By János Allenbach-Ammann
(EurActiv) — With the European Commission expected to put forward its ideas for the reform of the much-criticised fiscal rules for EU member states on Wednesday (9 November), EURACTIV takes a look at the current rules and explains why they are criticised.
Initially, common EU fiscal rules became necessary with the introduction of the single currency because it streamlined the monetary policy for the currency union. This meant that member state governments could not unilaterally devalue their currency to reduce their debt burden.
But fiscal policy remained mostly the remit of member states. meaning national governments decided alone about budget deficits and state borrowing.
Many economists argued that only a fiscal union could overcome the mismatch problem of a European monetary policy coexisting with national fiscal policy but there was not enough political will to give up much national sovereignty over fiscal policy.
In this tension between national sovereignty and economic requirements and doctrine, a web of rules has developed to govern member state finances.
Since 1994, the EU treaties have enshrined an upper limit to the debts and deficits of member states relative to their economic output. Their debt-to-GDP ratio should not exceed 60% and their annual budget deficit should not be higher than 3% of GDP.
Three years later, the “Stability and Growth Pact” (SGP) introduced a process to enforce the fiscal rules by creating the “excessive deficit procedure”, under which EU member states running too high a deficit will have to follow a path of budget adjustment, with possible fines in case of non-compliance.
In the wake of the global financial crisis and the euro crisis, the EU further tightened the fiscal rules by introducing the 1/20 rule and the expenditure benchmark, among other measures.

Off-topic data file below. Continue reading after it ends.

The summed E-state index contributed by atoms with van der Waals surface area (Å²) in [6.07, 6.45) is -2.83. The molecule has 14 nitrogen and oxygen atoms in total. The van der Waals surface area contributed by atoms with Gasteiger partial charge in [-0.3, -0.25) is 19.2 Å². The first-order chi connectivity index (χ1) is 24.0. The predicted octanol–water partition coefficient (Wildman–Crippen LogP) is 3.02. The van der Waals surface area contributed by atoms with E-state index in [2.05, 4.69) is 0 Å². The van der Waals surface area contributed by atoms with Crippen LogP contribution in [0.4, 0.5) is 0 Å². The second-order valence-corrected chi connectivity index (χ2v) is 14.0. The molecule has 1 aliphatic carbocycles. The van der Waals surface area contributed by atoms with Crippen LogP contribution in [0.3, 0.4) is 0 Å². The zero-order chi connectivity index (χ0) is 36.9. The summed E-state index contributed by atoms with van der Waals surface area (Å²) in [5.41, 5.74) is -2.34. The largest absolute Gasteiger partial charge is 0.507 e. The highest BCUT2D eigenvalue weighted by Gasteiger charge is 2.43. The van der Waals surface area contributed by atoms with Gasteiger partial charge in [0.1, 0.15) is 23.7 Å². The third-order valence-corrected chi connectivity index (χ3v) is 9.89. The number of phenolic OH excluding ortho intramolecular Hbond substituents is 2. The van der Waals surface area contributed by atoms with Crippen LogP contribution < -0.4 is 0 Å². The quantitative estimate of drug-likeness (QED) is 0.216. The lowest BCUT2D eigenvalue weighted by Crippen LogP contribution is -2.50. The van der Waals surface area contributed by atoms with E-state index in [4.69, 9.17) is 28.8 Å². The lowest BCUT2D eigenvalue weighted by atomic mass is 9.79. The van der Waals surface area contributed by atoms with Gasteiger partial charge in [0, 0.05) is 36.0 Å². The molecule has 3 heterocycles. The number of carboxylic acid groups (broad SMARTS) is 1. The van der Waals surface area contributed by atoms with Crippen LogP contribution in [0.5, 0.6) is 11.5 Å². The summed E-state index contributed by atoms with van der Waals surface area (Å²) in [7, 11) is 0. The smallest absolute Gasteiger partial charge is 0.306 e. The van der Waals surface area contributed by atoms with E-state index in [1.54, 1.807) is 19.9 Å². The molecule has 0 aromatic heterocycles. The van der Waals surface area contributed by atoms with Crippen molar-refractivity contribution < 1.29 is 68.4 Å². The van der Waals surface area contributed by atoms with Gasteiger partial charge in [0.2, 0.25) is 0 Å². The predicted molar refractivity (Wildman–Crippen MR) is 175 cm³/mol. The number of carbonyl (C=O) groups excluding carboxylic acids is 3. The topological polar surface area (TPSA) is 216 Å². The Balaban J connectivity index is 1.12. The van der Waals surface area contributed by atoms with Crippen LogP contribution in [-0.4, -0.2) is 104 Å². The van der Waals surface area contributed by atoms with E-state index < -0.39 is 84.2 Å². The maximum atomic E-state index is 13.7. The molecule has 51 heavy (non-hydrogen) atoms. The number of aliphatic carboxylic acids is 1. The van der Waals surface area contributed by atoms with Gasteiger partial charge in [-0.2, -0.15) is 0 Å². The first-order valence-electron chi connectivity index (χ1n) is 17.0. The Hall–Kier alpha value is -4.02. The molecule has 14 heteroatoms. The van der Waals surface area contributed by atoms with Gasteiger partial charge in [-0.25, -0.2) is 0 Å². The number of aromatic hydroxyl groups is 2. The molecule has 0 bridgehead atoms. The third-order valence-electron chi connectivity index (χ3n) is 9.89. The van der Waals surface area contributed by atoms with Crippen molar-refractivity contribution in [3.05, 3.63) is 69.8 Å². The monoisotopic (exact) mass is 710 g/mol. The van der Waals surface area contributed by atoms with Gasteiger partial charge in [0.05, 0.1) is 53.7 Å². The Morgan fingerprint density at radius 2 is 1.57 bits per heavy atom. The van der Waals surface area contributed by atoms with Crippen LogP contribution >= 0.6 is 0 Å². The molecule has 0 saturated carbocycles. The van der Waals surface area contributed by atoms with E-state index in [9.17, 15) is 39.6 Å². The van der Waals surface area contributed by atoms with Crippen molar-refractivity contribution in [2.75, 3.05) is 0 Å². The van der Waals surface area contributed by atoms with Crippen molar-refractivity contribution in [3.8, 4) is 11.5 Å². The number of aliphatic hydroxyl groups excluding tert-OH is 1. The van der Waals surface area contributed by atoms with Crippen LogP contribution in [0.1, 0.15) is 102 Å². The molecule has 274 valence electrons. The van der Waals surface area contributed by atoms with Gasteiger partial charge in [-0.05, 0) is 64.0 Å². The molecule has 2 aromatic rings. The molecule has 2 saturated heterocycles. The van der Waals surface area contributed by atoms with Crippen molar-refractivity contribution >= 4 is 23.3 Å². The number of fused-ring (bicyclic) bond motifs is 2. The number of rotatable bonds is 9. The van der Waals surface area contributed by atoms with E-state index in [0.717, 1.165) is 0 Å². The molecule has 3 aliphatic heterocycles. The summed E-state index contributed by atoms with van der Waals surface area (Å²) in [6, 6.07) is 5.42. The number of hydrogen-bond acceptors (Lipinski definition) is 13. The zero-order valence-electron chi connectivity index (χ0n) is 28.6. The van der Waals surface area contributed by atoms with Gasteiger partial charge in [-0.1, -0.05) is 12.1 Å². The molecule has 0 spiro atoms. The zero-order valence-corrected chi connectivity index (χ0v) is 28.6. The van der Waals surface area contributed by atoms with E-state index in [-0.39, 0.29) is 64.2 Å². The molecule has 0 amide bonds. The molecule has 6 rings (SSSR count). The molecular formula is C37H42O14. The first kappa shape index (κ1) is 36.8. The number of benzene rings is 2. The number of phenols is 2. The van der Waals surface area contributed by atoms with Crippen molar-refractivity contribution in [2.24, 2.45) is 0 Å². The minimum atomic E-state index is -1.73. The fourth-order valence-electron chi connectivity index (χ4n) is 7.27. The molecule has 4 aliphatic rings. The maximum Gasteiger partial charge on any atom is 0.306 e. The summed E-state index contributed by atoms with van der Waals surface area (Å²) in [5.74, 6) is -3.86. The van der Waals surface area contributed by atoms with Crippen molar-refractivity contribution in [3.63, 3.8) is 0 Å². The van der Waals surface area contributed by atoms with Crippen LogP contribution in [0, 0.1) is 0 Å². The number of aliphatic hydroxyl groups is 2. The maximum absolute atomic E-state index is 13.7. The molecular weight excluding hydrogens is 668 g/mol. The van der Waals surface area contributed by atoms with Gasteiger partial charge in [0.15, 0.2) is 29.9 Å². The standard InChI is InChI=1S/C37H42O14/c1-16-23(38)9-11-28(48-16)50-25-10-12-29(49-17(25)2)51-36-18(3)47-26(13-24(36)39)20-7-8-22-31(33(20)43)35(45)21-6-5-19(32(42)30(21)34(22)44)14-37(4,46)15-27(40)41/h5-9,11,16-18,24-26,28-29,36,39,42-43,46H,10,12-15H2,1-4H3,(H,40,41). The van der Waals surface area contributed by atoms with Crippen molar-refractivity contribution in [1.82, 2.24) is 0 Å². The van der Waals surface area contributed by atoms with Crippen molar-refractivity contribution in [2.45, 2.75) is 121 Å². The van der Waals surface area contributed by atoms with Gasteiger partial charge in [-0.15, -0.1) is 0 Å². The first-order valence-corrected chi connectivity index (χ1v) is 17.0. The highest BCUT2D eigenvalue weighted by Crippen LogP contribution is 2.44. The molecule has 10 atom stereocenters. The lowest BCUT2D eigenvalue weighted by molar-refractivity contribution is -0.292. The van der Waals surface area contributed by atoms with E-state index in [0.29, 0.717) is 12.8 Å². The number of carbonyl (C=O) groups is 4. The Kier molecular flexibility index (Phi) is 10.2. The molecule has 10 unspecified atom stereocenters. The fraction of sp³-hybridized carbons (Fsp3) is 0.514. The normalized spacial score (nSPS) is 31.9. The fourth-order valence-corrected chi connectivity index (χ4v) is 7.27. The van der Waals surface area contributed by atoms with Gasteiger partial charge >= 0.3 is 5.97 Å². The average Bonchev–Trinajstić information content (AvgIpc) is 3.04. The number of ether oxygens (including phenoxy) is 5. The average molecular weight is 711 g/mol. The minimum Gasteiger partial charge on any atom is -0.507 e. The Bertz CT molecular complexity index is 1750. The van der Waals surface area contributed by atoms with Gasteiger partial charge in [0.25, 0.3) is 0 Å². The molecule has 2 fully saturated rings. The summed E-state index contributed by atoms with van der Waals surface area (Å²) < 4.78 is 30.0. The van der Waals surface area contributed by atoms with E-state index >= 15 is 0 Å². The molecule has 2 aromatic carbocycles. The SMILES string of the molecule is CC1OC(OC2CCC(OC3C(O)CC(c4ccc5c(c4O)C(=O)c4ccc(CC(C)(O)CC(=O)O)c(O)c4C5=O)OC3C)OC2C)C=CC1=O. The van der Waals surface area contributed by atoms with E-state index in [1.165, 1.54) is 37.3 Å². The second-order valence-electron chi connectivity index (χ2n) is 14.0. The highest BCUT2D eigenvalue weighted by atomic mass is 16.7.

The 1/20 rule, applying to countries with debt levels above the 60% target, determines that these countries have to reduce their debt-to-GDP ratio by at least 1/20th of the difference between their current debt-to-GDP ratio and the 60% target every year.
The expenditure benchmark should restrain the net growth of government spending by requiring governments to match all spending increases that go beyond a country’s medium-term potential economic growth by additional government revenues, for example, tax increases.
However, the EU also introduced the “general escape clause”, which allowed the deactivation of the fiscal rules in times of economic turmoil. This escape clause was triggered in the wake of the COVID-19 pandemic and will remain active at least until 2023.
The rules have long been the subject of criticism, which has become louder in recent years. In a 2021 survey of 41 top macroeconomists, 40 of the academics agreed or strongly agreed that the existing fiscal rules required revision.
On the one hand, the supporters of low public spending and debt levels complained that the rules are not enforced strictly enough and that EU member states always find ways to consolidate their budgets less than would be necessary to reduce debt levels.
On the other hand, supporters of more budgetary flexibility argue that the fiscal rules restrain public investments necessary to promote economic growth. They argue that if the goal is to reduce the debt-to-GDP ratio, countries should focus on increasing GDP instead of reducing debt levels, in other words, grow out of debt.
Whichever political view one has on fiscal rules, they do not seem to have delivered either stability or growth. Especially southern EU countries like Greece and Italy have had dismal growth figures in the past decade and their debt levels increased further.
The average debt-to-GDP ratio in the EU was at 87.9% at the end of 2021, much higher than the 60% target enshrined in the treaties.
High debt levels in some countries also make the observance of the 1/20 rule close to impossible. With a debt-to-GDP ratio of 194.5%, Greece would have to reduce the ratio by 6.7 percentage points every year to be in line with the rule.
Another point of criticism is levelled at the expenditure benchmark because it relies on the concept of potential economic output. The potential economic output is a theoretical construct that is hard to verify.
Moreover, it is calculated based on past data, with a risk of perpetuating its own mistakes. If the potential output is calculated too low, government spending is limited to a level that is too low as well, making it hard for the government to stimulate the economy and growth.
Many of these problems were acknowledged by the Commission when it relaunched the revision of the macroeconomic governance framework in October 2021. On 9 November, it is expected to present how the fiscal rules should be changed in response to this criticism.